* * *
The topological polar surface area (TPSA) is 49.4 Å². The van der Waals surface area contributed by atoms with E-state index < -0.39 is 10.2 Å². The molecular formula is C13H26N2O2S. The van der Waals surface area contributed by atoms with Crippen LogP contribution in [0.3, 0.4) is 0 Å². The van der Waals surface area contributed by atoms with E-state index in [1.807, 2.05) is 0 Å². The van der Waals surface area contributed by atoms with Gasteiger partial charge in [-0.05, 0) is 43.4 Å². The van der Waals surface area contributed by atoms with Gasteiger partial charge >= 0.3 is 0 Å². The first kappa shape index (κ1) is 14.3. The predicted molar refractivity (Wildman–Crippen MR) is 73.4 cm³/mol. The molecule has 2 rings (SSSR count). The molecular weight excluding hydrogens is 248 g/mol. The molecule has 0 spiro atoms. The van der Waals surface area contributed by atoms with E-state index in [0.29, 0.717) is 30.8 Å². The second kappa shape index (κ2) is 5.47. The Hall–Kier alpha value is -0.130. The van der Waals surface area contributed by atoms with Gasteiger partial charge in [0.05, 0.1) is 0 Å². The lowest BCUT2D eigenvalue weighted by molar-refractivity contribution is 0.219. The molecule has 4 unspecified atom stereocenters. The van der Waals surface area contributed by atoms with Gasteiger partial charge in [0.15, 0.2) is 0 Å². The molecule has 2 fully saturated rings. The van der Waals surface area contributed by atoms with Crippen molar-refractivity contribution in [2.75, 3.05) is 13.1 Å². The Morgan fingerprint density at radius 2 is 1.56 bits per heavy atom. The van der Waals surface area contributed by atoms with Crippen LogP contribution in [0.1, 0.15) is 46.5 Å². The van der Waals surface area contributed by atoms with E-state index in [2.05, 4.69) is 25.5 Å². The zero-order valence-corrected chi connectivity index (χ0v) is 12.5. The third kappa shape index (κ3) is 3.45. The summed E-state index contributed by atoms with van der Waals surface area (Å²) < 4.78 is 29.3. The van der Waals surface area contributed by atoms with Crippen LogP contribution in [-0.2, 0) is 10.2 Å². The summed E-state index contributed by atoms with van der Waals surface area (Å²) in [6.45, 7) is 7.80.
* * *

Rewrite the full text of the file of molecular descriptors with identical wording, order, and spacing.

The topological polar surface area (TPSA) is 49.4 Å². The van der Waals surface area contributed by atoms with E-state index < -0.39 is 10.2 Å². The molecular formula is C13H26N2O2S. The van der Waals surface area contributed by atoms with Crippen LogP contribution in [0.3, 0.4) is 0 Å². The van der Waals surface area contributed by atoms with E-state index in [1.807, 2.05) is 0 Å². The van der Waals surface area contributed by atoms with Gasteiger partial charge in [-0.05, 0) is 43.4 Å². The van der Waals surface area contributed by atoms with Gasteiger partial charge >= 0.3 is 0 Å². The first kappa shape index (κ1) is 14.3. The predicted molar refractivity (Wildman–Crippen MR) is 73.4 cm³/mol. The molecule has 2 rings (SSSR count). The molecular weight excluding hydrogens is 248 g/mol. The molecule has 0 spiro atoms. The van der Waals surface area contributed by atoms with E-state index in [0.29, 0.717) is 30.8 Å². The second kappa shape index (κ2) is 5.47. The Hall–Kier alpha value is -0.130. The van der Waals surface area contributed by atoms with Gasteiger partial charge in [0.05, 0.1) is 0 Å². The lowest BCUT2D eigenvalue weighted by molar-refractivity contribution is 0.219. The molecule has 4 unspecified atom stereocenters. The van der Waals surface area contributed by atoms with Gasteiger partial charge in [0.15, 0.2) is 0 Å². The molecule has 2 fully saturated rings. The van der Waals surface area contributed by atoms with Crippen molar-refractivity contribution in [2.75, 3.05) is 13.1 Å². The Morgan fingerprint density at radius 2 is 1.56 bits per heavy atom. The van der Waals surface area contributed by atoms with Crippen LogP contribution in [0.1, 0.15) is 46.5 Å². The van der Waals surface area contributed by atoms with E-state index in [2.05, 4.69) is 25.5 Å². The zero-order valence-corrected chi connectivity index (χ0v) is 12.5. The third kappa shape index (κ3) is 3.45. The summed E-state index contributed by atoms with van der Waals surface area (Å²) < 4.78 is 29.3. The van der Waals surface area contributed by atoms with Crippen LogP contribution in [-0.2, 0) is 10.2 Å². The summed E-state index contributed by atoms with van der Waals surface area (Å²) in [6.45, 7) is 7.80.